I also feel that trauma is the cause of much more than is the alleged neurochemical imbalance. If anything, it would be the former that precedes the latter. That, and a lot of noise in the head.

    I did watch the video which is commonplace within the silly celeb culture that is so pervasive nowadays. What stayed with me, though, was the loneliness of not having another human put their arm around one’s shoulder. Whether Glenn Close was genuine or disingenuous, the image that stays with me is that, of one person’s arm placed across another’s shoulder.

  14. Thank you for your thoughtful and insightful article. Personally, I am also uncomfortable with messages such as the one projected in this video. Still, when it comes to social stigma, I feel it IS a relevant issue because it is shame projected, and when a community projects shame onto members of its society, that can be quite traumatic, and, in fact, literally crazy-making. I think of The Scarlet Letter, which, to me, is a perfect depiction of the destructive, oppressive and cruel forces of stigma.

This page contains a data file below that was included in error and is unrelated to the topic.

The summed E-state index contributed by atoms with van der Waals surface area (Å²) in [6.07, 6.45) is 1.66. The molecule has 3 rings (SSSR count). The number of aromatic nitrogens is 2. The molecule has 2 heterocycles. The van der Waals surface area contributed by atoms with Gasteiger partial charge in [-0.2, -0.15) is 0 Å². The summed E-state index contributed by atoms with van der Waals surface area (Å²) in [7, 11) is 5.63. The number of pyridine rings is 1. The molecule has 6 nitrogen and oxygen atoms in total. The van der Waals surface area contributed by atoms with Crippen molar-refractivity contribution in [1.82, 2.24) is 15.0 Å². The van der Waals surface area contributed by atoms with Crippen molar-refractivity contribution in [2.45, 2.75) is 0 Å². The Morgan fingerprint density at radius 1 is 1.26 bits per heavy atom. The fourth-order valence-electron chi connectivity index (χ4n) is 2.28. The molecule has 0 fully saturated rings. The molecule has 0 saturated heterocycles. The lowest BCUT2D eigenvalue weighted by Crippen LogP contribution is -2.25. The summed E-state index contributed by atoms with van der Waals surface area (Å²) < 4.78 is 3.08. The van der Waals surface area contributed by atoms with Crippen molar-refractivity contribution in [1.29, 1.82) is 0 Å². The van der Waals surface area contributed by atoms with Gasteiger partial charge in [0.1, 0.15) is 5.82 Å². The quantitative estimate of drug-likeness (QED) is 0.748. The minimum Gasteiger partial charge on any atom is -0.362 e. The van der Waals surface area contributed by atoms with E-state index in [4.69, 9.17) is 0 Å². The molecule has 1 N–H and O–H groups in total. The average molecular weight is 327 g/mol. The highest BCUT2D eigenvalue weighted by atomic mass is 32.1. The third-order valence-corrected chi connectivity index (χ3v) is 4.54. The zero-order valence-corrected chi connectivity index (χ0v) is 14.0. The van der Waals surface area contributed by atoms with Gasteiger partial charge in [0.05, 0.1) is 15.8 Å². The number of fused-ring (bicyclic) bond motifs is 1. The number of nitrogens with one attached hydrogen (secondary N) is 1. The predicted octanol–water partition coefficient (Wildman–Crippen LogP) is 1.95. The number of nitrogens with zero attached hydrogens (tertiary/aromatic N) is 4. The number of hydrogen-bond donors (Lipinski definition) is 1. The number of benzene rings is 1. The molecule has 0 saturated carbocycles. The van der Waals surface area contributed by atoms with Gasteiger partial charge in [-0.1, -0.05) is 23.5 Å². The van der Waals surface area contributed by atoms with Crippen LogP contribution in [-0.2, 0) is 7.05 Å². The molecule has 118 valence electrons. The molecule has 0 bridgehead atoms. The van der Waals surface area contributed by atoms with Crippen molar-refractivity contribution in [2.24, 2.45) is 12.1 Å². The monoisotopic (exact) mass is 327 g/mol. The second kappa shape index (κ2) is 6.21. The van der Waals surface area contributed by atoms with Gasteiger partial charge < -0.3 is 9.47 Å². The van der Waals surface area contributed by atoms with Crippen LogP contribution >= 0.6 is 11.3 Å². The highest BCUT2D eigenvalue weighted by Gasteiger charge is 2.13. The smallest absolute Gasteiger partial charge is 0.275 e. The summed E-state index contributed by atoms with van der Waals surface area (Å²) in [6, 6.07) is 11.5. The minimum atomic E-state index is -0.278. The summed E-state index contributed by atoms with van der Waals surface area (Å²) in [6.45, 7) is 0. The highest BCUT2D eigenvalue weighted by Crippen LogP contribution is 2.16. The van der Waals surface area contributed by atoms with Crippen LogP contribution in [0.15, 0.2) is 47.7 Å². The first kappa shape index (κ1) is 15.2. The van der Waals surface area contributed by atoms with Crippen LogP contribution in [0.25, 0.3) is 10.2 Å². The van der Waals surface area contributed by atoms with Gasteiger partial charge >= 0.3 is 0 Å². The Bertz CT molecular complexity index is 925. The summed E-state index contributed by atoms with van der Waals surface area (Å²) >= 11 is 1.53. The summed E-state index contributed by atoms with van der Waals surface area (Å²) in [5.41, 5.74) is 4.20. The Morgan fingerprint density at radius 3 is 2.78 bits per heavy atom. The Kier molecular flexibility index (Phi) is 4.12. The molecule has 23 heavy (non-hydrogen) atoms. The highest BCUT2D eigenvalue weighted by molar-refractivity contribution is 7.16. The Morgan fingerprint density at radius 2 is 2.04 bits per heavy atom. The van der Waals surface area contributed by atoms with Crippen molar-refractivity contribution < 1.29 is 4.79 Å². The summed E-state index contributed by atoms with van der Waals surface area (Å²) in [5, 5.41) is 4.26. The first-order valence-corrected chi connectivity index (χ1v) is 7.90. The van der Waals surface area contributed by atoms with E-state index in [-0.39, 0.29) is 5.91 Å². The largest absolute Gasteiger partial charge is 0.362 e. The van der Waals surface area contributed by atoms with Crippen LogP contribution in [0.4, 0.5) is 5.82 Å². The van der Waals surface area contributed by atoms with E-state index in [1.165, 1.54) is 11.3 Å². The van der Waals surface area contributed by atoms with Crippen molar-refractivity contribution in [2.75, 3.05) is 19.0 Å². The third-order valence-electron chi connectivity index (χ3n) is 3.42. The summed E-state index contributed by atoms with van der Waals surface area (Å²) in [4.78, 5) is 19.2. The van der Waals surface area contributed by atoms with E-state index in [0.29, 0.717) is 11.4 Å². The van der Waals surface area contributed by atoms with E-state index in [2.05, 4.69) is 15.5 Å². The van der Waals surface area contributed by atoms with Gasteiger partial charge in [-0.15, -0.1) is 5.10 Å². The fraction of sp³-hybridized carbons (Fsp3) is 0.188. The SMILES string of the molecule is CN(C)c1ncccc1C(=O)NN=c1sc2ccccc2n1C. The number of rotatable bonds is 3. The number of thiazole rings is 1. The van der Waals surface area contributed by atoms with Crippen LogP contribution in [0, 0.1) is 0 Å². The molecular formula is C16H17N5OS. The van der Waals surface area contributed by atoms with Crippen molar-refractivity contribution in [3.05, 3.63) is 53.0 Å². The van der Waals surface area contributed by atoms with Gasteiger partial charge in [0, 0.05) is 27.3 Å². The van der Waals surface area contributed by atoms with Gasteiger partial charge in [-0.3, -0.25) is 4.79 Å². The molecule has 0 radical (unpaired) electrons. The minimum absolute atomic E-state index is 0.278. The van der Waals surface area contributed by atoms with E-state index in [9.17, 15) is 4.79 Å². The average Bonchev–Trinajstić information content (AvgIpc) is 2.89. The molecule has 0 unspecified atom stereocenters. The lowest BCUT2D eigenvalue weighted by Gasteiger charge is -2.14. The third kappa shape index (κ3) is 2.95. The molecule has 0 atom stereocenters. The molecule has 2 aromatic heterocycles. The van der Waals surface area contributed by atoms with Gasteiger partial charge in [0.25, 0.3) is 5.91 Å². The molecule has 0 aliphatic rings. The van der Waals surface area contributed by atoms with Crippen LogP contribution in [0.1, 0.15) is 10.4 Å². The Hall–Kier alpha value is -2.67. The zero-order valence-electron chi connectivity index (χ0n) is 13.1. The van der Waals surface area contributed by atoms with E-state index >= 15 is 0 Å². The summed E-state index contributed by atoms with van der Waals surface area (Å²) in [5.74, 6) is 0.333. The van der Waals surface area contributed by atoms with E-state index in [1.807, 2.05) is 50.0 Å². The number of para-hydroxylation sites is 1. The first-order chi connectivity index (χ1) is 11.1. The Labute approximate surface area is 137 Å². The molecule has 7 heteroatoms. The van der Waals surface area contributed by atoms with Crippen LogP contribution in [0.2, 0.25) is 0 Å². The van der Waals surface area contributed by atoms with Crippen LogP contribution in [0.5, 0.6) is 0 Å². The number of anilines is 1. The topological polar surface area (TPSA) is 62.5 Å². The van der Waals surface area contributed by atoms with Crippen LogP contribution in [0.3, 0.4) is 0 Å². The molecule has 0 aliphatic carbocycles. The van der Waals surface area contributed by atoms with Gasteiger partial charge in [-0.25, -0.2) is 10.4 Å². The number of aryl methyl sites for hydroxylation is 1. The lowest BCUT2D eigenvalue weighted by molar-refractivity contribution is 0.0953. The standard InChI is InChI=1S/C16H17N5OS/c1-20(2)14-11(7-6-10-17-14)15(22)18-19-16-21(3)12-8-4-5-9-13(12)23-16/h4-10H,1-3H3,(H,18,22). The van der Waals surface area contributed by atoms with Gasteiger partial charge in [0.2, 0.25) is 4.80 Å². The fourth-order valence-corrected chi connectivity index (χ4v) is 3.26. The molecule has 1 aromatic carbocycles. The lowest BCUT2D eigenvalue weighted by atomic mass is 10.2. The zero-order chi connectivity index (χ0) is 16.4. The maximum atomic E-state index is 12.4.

I took a government sponsored vocational rehabilitation agency to task at the EEOC several years ago, and succeeded in proving that they were not only taking discriminatory actions against me due to their stigmatizing beliefs against mentally ill people, but that they were downright culturally incompetent. It was traumatic for me, not because I took any of this personally, but because it was directly and unjustly interfering with my right to work and earn a living. (I never cared who knew what about me, been talking about it all my life, even made a film telling my story of healing from mental malaise due to trauma, hoping to encourage others to wake up to the toxic social dynamics in which they might be embroiled). During the short time I was at this agency, I attended staff meetings where I heard clients being laughed at and pitied, and never, ever talked about as though they were human. Indeed, it was a blatantly dehumanizing environment.